Thanks to all the people that helped develop my curiosity in chess and chess programming. Or perhaps I should say instead, curse you for infecting me with the chess programming virus? 🙂
Thanks to the TalkChess community for their generous and patient explanations of chess programming concepts. The advice I’ve found on the TalkChess forum is critical to the success of my MadChess project, especially in the early days when I struggled to understand basic concepts like alpha-beta pruning and principal variation search. Thanks also to TalkChess contributors willing to get into intricate details of advanced programming concepts, especially Robert Hyatt, H. G. Muller, Ed Schroder (Ed’s Rebel website is excellent), Lucas Braesch, Steve Maughan, and the late Don Dailey. I may not post frequently, but I read the TalkChess forum often and find the technical discussions illuminating. This blog, and my open source engine, is my effort to repay the TalkChess community.
Thanks to the authors of chess engines that have sparred with MadChess.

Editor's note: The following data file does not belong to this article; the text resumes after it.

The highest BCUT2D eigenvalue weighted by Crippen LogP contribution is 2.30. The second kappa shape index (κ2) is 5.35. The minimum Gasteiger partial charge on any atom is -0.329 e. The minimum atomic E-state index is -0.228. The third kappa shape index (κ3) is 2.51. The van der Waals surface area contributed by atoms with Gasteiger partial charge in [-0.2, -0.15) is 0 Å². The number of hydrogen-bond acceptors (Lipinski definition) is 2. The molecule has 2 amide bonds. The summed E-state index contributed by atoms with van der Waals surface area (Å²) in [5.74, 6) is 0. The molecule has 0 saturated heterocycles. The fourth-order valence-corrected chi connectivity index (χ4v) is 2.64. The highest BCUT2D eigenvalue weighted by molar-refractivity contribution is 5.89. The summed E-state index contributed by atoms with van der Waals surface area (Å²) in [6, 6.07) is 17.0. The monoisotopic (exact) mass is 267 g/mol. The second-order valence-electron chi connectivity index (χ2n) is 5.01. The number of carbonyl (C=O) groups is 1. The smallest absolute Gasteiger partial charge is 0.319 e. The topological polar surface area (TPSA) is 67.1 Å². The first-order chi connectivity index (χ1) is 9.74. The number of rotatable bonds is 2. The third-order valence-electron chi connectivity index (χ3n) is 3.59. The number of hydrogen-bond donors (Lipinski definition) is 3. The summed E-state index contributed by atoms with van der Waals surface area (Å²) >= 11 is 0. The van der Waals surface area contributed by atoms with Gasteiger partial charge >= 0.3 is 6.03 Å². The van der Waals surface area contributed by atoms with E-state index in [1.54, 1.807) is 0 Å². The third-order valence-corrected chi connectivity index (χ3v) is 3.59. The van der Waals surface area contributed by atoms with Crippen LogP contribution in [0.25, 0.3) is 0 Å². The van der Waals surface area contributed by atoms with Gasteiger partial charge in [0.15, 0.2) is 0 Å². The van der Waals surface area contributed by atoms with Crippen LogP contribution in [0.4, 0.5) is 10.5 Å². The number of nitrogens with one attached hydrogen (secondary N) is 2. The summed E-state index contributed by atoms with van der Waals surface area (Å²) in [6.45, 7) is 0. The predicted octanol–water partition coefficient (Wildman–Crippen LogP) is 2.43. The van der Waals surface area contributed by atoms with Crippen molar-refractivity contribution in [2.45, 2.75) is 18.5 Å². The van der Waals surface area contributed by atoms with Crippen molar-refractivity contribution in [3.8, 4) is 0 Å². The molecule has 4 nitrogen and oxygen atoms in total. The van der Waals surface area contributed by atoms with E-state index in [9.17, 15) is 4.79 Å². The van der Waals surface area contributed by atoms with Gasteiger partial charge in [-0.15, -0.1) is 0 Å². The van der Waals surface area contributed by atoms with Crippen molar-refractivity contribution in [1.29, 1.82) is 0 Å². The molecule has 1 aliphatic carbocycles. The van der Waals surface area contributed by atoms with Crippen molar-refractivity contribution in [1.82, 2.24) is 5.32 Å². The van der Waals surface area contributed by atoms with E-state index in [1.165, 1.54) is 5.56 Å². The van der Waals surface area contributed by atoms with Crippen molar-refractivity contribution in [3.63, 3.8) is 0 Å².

Thanks to the CCRL community (especially Graham Banks) for testing MadChess in numerous chess engine tournaments.
Thanks to Martin Sedlak for providing test positions and correct legal move counts. These helped me verify the correctness of MadChess’ move generation code.
Thanks to Peter Österlund for sharing his tuning technique. Thanks to James McCaffrey for describing how to tune multiple parameters simultaneously in an extremely large parameter-space using a Particle Swarm algorithm. Inspired by Peter and James, I wrote tuning code that has increased MadChess’ playing strength simply by adjusting evaluation parameters.
Thanks to Miguel Ballicora for providing the Elo-estimation program Ordo. Without Miguel’s efforts I’d never know (with a specific level of confidence) whether my code changes strengthened or weakened MadChess.